GENRE: Psychedelic spaghetti western doom
ESSENTIAL TRACK: “Rope of Fire”
FOR FANS OF: Eternal Tapestry, Ennio Morricone, The Builders and the Butchers
Watching Abronia live is like spying on some deep-desert ritual: Close your eyes and hallucinate raging bonfires on the flat, cracked earth with tribal dances and chants being pulled from thin air with Morriconeian flair, gorgeously evil and unclassifiable. The eclectic six-piece ensemble expels a spiritual energy throughout their dynamic performances, defying genres with a powerful onslaught that borrows from spaghetti western, psych rock, spiritual jazz and doom metal—an unthinkable hodgepodge of styles that sounds both sinister and cathartic.
On their sophomore album, The Whole of Each Eye, the band finds themselves with three new members, a burgeoning following, and an exploration into deeper sonic real estate compared to their first LP—thanks to the addition of more vocals from saxophonist and singer Keelin Mayer and the deft mixing hand of Billy Anderson (who’s worked with the likes of OM, Sleep and Neurosis).
Abronia started as an experiment in collaboration, and their musical shapeshifting is evidence it continues that way to this day. Marrying desolate, windswept pedal steel flourishes with a giant bass drum to anchor the rhythm, Abronia colors the remainder of their compositions with droney sax, heavy leads and mystical flashes of melodic skewering.
“I kind of started this band when I was going to southeastern Utah every so often and was really connecting with that land down there,” guitarist Eric Crespo explains. “When I thought of this band, I thought of it almost as like a love letter to that land.”
Beginning with the slow-blooming juggernaut “Wound Site,” Abronia’s latest collection weaves hypnotic interplay with an ear toward cinematic profundity, resonating epic-forward, avant-garde art rock that writhes and looms like a dangerous predator.
There is a foreboding nature, too, on songs like “Rope of Fire,” even with some of the veiled melodic accoutrements holding the nebulousness together.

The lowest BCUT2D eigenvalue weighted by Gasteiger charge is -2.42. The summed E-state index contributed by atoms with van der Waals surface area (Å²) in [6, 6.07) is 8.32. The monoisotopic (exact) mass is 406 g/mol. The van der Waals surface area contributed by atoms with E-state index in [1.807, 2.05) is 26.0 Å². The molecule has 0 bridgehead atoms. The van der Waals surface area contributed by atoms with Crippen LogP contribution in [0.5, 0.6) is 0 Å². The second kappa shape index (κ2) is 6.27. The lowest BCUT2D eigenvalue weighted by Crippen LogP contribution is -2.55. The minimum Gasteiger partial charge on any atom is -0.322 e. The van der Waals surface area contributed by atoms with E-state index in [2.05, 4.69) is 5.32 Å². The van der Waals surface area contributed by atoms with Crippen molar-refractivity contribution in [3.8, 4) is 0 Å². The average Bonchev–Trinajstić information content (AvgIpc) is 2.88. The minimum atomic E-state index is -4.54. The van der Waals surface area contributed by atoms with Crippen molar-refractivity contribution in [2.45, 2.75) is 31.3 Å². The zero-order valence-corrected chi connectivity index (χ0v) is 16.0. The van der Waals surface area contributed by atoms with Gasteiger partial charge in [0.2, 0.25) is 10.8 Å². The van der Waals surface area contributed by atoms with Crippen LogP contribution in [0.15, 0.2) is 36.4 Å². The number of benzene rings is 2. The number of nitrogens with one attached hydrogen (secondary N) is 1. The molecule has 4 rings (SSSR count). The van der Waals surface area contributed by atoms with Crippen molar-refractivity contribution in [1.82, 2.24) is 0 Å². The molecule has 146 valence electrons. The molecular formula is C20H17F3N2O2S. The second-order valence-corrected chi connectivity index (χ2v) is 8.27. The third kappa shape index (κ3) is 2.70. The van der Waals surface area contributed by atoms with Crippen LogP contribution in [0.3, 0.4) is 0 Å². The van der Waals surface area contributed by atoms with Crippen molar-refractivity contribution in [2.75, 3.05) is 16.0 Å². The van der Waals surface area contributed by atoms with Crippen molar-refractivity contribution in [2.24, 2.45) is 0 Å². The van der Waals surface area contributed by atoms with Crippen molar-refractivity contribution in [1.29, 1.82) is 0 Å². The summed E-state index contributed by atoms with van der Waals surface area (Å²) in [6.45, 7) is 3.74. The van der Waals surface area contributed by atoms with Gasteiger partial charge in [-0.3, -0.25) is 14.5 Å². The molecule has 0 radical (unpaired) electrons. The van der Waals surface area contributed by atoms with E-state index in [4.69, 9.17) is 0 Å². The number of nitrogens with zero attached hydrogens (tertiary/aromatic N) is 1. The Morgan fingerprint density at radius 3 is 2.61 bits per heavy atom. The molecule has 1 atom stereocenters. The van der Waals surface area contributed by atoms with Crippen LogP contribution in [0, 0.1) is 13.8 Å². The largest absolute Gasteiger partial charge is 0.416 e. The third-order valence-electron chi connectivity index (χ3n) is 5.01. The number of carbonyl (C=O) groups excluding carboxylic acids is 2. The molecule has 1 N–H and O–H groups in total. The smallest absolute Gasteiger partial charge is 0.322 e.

“Lyrically, ‘Rope of Fire’ definitely speaks to our current state of the world, which I feel like people feel is ominous,” Mayer says. “We’re just kind of tapping into what everyone is thinking and feeling right now and reflecting upon that.”
“It’s pretty ephemeral, that kind of idea,” Crespo adds. “I feel too close to that. It’s more of a feeling than a written manifesto about what we are.”
That indefinability, paired with a sense of communal spirituality, lies at the heart of Abronia’s output.
“I think we do connect into this realm that a lot of other bands aren’t even trying to go into,” Crespo offers.
“That’s what music is for me,” Mayer continues. “It’s my vehicle for not going crazy. When I go to the woods, playing the saxophone and singing is a release, and [it’s] part of my unorganized spirituality, no religions attached.”
The Whole of Each Eye, at just six tracks, seems symbolically fitting considering the collaborative partnership between the six members of the band—rounded out by Paul Schaefer (guitar), Rick Pedrosa (pedal steel), Shaun Lyvers (bass) and Shaver (bass drum, melodica). It’s also worth noting that much of the album was recorded at NoPo’s Type Foundry Recording Studio by Nalin Silva, a key member—as is Pedrosa—of Portland’s long-running spaghetti western orchestra Federale.
“I think we’re much more collaborative than most bands are,” Crespo says. “It’s definitely the most collaborative band I’ve ever been in.”
“And that’s why it takes so long [to write new music],” Mayer adds. “What we do well is make it a point to come to consensus in our songwriting or decision-making, even though it takes longer. I think that translates into the music, even though we’re not super consciously aware of it.”
“I think you couldn’t even keep everyone around if it weren’t collaborative,” Crespo continues.
“People gotta love what they do,” Mayer summarizes, “and feel like they’re part of something.”
UPCOMING RELEASE: The Whole of Each Eye out October 25